The Quest | The Free Press of Reed College

New Theme Dorms Give Chittick an Annex

On the morning of September 27th, residents of Chittick awoke to find a wing of their dorm amputated.

The missing wing was a recent addition students of the new Art and Circus theme dorms had built in celebration of the new school year. For three days before the beginning of class, a small fort was erected in front of the East entrance of Chittick, made of cardboard boxes and duct tape.

It was “a spontaneous first effort,” says Jeanie Lee, a resident of the Art dorm, started by the dorms two theme dorms. The fort, made of cardboard boxes left over from move-in, and large quantities of duct tape, featured rooms; a built-in trapdoor; a purple, silver, and gold sign; and a flag.

The flag was a Union Jack with a green balloon dog, a bra, and a maple leaf sewn on, flown from a stripper pole. What did these elements represent? “Our sexual frustration,” says Lee.

“Also we like dogs,” adds Lauren Nelson.

Though many Chittickers say they enjoyed the fort, it was also called an “eyesore” by at least one resident, and Chittick’s custodian made her disapproval clear. Nelson recalls playing in the fort as a tour guide led prospective students and parents past. “They were kind of embarrassed by it,” she says. “I saw a lot of parents shaking their heads.”

The fort anticipates a new identity for the socially oriented dorm that now hosts two all-new theme dorms. “This is a very very new Chittick,” says Lee. “It is a very different Chittick from last year.”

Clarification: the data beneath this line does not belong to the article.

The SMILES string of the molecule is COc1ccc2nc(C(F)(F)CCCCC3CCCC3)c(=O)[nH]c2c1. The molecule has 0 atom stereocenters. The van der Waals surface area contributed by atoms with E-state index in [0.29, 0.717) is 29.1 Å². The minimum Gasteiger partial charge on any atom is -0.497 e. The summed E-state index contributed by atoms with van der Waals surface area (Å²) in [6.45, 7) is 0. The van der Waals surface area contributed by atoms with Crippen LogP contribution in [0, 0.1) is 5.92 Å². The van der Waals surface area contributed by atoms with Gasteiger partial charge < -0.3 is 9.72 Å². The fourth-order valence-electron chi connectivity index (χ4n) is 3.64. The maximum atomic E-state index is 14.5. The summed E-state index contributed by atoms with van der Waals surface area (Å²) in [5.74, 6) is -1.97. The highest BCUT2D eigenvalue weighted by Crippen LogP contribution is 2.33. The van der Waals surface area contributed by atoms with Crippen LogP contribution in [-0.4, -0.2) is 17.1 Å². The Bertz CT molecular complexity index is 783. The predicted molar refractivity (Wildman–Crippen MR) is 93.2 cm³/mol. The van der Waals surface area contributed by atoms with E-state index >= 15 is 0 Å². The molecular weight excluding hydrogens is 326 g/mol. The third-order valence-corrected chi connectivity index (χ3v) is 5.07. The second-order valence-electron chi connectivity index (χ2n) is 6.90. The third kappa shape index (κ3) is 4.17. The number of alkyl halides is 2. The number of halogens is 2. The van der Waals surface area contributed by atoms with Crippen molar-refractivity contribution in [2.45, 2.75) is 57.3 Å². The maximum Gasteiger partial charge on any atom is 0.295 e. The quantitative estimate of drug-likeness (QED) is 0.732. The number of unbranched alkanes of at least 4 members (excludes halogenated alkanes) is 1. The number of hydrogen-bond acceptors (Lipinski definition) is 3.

But, she adds, the fort will not be the Art dorm’s high point. “When we get there, you’ll know,” she says.

“We have to make our art good so people don’t throw it away all the time.”

The construction was a collaborative effort. Lee in particular had a number of “innovative solutions,” says Jimmy Curry. Curry characterized his own involvement: “I kind of hung out and pretended I built.”

An effort to extend the life of the fort through the construction of a roof failed. “That’s ’cause I never worked on it,” says Lee.

When the fort collapsed, Chittickers cleaned up about half of it, they say. The remainder of the fort mysteriously disappeared overnight. “I bet it’s in someone’s room right now,” says Lee.

What lessons did the young theme dorms learn from the endeavor? “We have to make our art good so people don’t throw it away all the time,” says Claire Brumbaugh-Smith, of Art dorm.

But for most of the dorms’ dwellers, this learning will have to come from practice, not the classroom. Most of Art dorm’s residents are not majoring in art.

“Art is our life, it’s not our major,” says Lee.

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